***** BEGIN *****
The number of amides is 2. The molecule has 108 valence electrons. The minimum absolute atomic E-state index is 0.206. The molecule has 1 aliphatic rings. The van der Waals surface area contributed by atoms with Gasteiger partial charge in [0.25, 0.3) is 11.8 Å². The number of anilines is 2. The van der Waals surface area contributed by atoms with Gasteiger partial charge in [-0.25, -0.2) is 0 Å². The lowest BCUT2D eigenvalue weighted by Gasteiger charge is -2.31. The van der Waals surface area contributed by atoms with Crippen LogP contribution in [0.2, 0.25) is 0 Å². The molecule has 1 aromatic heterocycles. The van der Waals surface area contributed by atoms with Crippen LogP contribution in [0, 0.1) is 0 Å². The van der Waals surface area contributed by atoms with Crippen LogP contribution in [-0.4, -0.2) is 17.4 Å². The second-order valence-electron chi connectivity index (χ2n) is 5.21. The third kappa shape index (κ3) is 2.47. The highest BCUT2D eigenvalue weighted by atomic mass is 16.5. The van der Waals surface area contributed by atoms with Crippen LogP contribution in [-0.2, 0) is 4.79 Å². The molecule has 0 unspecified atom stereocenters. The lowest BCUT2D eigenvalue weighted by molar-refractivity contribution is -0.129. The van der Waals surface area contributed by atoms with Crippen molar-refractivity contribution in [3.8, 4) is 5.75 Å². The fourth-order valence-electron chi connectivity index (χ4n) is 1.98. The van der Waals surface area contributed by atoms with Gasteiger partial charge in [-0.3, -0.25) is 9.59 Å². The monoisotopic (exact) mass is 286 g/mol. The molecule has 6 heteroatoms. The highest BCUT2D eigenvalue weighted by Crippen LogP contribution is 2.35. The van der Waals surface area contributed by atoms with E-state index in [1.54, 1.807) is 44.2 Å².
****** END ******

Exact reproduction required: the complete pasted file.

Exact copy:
The number of amides is 2. The molecule has 108 valence electrons. The minimum absolute atomic E-state index is 0.206. The molecule has 1 aliphatic rings. The van der Waals surface area contributed by atoms with Gasteiger partial charge in [0.25, 0.3) is 11.8 Å². The number of anilines is 2. The van der Waals surface area contributed by atoms with Gasteiger partial charge in [-0.25, -0.2) is 0 Å². The lowest BCUT2D eigenvalue weighted by Gasteiger charge is -2.31. The van der Waals surface area contributed by atoms with Crippen LogP contribution in [0.2, 0.25) is 0 Å². The molecule has 1 aromatic heterocycles. The van der Waals surface area contributed by atoms with Crippen LogP contribution in [0, 0.1) is 0 Å². The van der Waals surface area contributed by atoms with Crippen LogP contribution in [-0.4, -0.2) is 17.4 Å². The second-order valence-electron chi connectivity index (χ2n) is 5.21. The third kappa shape index (κ3) is 2.47. The highest BCUT2D eigenvalue weighted by atomic mass is 16.5. The van der Waals surface area contributed by atoms with Crippen LogP contribution in [-0.2, 0) is 4.79 Å². The molecule has 0 unspecified atom stereocenters. The lowest BCUT2D eigenvalue weighted by molar-refractivity contribution is -0.129. The van der Waals surface area contributed by atoms with Crippen molar-refractivity contribution in [3.8, 4) is 5.75 Å². The fourth-order valence-electron chi connectivity index (χ4n) is 1.98. The van der Waals surface area contributed by atoms with Gasteiger partial charge in [-0.3, -0.25) is 9.59 Å². The monoisotopic (exact) mass is 286 g/mol. The molecule has 6 heteroatoms. The highest BCUT2D eigenvalue weighted by Crippen LogP contribution is 2.35. The van der Waals surface area contributed by atoms with E-state index in [1.54, 1.807) is 44.2 Å².